Thursday, October 22, 2020

#TBT 90's Marketing was No Joke - DunkAroos

DunkAroos - 7-Eleven 

Looking back, the 90's were pretty damn indulgent. I remember eating lunchables, canned Spiderman Chef Boyardee, Pringles, DunkAroos, String-Thing, SqueezIt, Toaster Strudels, Pizza Bagels and all kinds of junk...and even if I didn't eat it very often, I can still remember the commercials vividly in my head. (Especially String Thing.)

I don't know if that's a testament to my memory, or if advertising companies in the 90's were just that intent on marketing to children. (It's evil, but it totally worked.)  

At some point in my teens to early adulthood, Dunkaroos were discontinued, and since I was older, and eating a blob of frosting was more shameful at that age, I was none the wiser. Then all the Buzzfeed and nostalgia articles started making the rounds. You know, all the, "Only 90's-kids Remember," junk that you scroll through during downtime at work? That lit a nostalgia-fire in the hearts of adults in their late 20's and early 30's and companies took notice.  The kids they marketed had their own money, and no one to stop them from eating several packs of DunkAroos for dinner, so what better time to re-release them?   

Even though I wasn't rushing out immediately to buy a pack for myself, just knowing DunkAroos existed again just made me feel a little happier, like childhood magic is still alive and well out there. (Even though it's all commercial and evil and manipulative marketing...I need to gasp at any small happiness I find these days, so let me have this!) 

While out hunting for MTN DEW VOODEW, I spotted these single packs at 7-Eleven (where I think they're exclusive?) And I picked up one for myself and one for my younger sister. (You're welcome, Manda!)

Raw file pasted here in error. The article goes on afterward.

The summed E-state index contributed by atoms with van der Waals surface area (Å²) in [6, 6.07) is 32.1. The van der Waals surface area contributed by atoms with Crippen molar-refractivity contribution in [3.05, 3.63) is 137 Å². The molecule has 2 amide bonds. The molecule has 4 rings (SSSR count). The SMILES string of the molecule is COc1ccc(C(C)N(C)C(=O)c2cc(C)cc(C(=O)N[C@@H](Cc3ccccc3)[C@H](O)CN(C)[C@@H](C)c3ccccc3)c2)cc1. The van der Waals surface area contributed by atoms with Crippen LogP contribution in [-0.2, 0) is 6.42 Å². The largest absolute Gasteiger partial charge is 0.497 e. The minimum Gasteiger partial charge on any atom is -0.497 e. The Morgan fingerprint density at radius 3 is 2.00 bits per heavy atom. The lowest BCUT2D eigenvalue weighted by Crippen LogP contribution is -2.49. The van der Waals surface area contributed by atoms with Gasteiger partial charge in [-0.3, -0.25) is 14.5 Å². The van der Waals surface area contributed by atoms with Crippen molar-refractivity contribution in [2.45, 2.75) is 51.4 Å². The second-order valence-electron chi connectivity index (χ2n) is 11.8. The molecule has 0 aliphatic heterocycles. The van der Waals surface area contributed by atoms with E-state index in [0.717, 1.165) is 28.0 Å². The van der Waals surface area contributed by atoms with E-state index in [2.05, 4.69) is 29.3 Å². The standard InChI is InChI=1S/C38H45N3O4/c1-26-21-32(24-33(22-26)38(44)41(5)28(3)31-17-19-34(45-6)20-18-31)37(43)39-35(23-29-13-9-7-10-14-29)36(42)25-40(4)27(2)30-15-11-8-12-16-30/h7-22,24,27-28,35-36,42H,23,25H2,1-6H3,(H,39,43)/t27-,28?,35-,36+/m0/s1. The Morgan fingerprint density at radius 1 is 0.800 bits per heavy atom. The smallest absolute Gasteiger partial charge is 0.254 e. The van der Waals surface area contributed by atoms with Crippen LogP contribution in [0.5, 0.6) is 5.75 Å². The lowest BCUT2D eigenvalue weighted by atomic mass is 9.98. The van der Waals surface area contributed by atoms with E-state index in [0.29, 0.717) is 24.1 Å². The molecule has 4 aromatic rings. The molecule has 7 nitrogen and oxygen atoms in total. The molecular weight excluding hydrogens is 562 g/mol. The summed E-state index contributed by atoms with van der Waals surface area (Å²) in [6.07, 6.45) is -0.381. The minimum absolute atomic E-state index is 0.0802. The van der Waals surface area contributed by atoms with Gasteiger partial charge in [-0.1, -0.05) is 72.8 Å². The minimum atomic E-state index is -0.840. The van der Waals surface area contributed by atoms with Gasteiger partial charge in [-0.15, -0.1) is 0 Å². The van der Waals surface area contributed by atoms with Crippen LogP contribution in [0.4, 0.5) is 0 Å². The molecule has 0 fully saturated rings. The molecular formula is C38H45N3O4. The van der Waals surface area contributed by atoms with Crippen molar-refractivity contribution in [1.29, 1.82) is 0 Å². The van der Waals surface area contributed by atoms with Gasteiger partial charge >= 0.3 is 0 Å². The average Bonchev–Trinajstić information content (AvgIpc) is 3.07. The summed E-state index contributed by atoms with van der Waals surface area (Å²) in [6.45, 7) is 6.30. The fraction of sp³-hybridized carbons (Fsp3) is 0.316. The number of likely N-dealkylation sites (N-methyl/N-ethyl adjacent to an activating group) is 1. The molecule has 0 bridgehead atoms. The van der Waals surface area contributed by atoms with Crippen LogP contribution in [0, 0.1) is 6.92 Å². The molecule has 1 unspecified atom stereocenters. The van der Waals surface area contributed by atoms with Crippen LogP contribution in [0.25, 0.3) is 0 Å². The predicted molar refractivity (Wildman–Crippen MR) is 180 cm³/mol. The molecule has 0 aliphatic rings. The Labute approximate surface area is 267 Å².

As a kid I preferred the chocolate frosting DunkAroos packs, but from what I can tell only the vanilla with sprinkles returned to 7-Eleven shelves.  

From what I remember, this packaging looks slightly different (Where is the cool backwards-hat wearing kangaroo?), but the color scheme feels spot-on. Bright teal, purple, and little retro squigglies? Yes, please!  

Opened, the frosting smells buttery and sweet, way more appealing than the m&m's I reviewed last week, and the cookies are also sweet and vanilla'd. Similar to a golden Oreo, but with a hint of graham cracker. The cookies are shaped like little "D" medallions, and although I have memories of there being other shapes as well, I do remember this being one of them. 

I grabbed a cookie, scooped up some frosting and gave it a taste, and you know what? It's still pretty darn good. Somehow, even though this is sweet, it's far more tolerable than the white chocolate pumpkin pie m&m's. The cookie is sweet, but not overly sweet, with a vanilla-graham flavoring similar to a Teddy Graham, and the frosting is light, sugary, and buttery. Honestly, it's better than the tubs sold in the baking aisle, and the little sprinkle mix-ins add a weird slimy texture that I actually really like. They don't add much flavoring, but I found myself seeking them out to smash them against the roof of my mouth as I ate. 

I am a 33-year old lady, and I gotta say, eating a little tray of DunkAroos, in the midst of a pandemic, during a difficult election year, with all the chaos going on in my daily life...felt awesome. It was a tiny taste of my childhood when things were a lot simpler, and even though these things were fairly expensive, I'd say they were well worth it. 

If you have fond memories of these from when you were a kid, I say go for it. Pick up a pack next time you're running errands, and just enjoy a tiny blip of nostalgia, the sugar rush, and the serotonin. Enjoy the little things.

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1 comment:

  1. While there's still a shame to dipping cookies in frosting, if you want a better DunkAroos fix than actual DunkAroos, hit up Walmart. They sell cup-sized containers of sugar cookies and vanilla frosting. Delicious, but (unsurprisingly) seriously sweet.